Getting More Students Through — Not Just To — College

What will it take to help more students graduate from college?

Federal leaders are considering that question and a proposed College Completion Fund designed to provide services for people who may benefit from extra support as they pursue a degree. That group includes students from low-income families, students with disabilities, veterans, parents, those who are the first in their families to attend college and racial minorities.

The measure aims to fix a longstanding problem in American higher education: Many more people start college than finish on time, within six years—or ever.

The national six-year college completion rate was 60.1 percent for students who started in fall 2014, according to a 2020 report from the National Student Clearinghouse Research Center.

“Colleges have been like sieves,” said U.S. Representative Joaquin Castro during a briefing earlier this month about higher ed completion.

Mentioned in President Biden’s American Families Plan and explained in more detail in a bill introduced in mid-September by U.S. Senator Martin Heinrich of New Mexico, the College Completion Fund Act would empower the U.S. Department of Education to award $62 billion in grants over a decade to states and public colleges that develop plans to help students complete their college degrees. It follows the reintroduction this summer of the Community College Student Success Act, which would also pay for support services for students.

These proposals could help address the fact that colleges serving the highest number of low-income students and students of color tend to have the fewest financial resources. According to Pew Research Center, “the rise of poor and minority undergraduates has been most pronounced in public two-year colleges and the least selective four-year colleges and universities.” And the bills acknowledge the fact that other higher ed policy proposals currently on the table, including making community colleges tuition-free, might not be enough to get some students across the finish line.

There’s a special emphasis in the new College Completion Fund plan as presented by Sen. Heinrich on “evidence-based student success programs.” The bill specifies such strategies may include coaching; tutoring; mental health care; child care; assistance paying for basic needs such as housing and food; incentives to keep students on track; and institutional reforms to remedial education and transfer processes.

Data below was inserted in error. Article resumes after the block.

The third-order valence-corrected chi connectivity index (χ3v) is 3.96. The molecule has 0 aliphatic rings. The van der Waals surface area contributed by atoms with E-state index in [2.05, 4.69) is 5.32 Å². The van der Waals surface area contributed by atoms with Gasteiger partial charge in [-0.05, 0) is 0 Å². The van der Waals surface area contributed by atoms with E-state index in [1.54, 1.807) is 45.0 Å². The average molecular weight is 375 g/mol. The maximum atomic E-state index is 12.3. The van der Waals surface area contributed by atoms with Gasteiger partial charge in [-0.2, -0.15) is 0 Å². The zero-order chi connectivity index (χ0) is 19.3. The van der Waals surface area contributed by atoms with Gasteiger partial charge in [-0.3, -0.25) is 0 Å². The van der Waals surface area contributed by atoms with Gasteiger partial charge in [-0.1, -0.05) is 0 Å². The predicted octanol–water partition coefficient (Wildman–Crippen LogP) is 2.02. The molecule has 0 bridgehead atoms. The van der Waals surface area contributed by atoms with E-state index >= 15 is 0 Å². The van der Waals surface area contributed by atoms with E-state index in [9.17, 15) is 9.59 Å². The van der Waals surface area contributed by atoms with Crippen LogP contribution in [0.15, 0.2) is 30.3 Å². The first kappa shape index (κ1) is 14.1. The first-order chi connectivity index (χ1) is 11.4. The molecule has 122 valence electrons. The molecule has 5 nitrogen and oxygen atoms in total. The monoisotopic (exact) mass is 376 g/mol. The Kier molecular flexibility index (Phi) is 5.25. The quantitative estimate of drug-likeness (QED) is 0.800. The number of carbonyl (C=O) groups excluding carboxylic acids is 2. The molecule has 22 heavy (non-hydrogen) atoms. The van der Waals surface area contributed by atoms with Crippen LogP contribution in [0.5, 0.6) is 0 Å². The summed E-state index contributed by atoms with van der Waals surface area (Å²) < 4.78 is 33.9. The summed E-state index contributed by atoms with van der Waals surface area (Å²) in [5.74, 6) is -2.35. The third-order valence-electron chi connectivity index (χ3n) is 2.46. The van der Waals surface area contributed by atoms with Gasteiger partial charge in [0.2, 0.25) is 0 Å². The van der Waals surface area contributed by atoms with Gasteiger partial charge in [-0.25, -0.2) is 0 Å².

Several institutions have already had success putting these kinds of programs into action. For example, Georgia State University, which serves many students of color and low-income students, has improved its graduation rate by investing in academic advising and a predictive analytics system that identifies students who may be struggling. The Accelerated Study in Associate Programs intervention, developed by the City University of New York, has boosted completion rates by providing students with intensive advising, tutoring, tuition support, money for transportation, free textbooks and special course schedules.

Student support services aren’t the only tools colleges can use or changes they can make to help more students graduate. The Association of American Colleges & Universities has identified a set of “high-impact educational practices” shown through research to improve student retention, including first-year seminars, learning communities, undergraduate research opportunities and service-learning programs. Experts have also noted a set of common barriers to graduation that could be avoided if colleges changed their practices. Those hurdles include requiring specific final courses to graduate, requiring students to pay small institutional debts like unpaid parking tickets before getting a diploma and requiring that students actively apply to graduate.

Research and advocacy organizations and associations that have endorsed the College Completion Fund Act include the Institute of Higher Education Policy, Third Way, the Education Trust, America Forward, the State Higher Education Executive Officers Association, the Association of Public and Land-grant Universities, the New America Higher Education Program, Results for America, The Institute for College Access and Success and the University of New Mexico.

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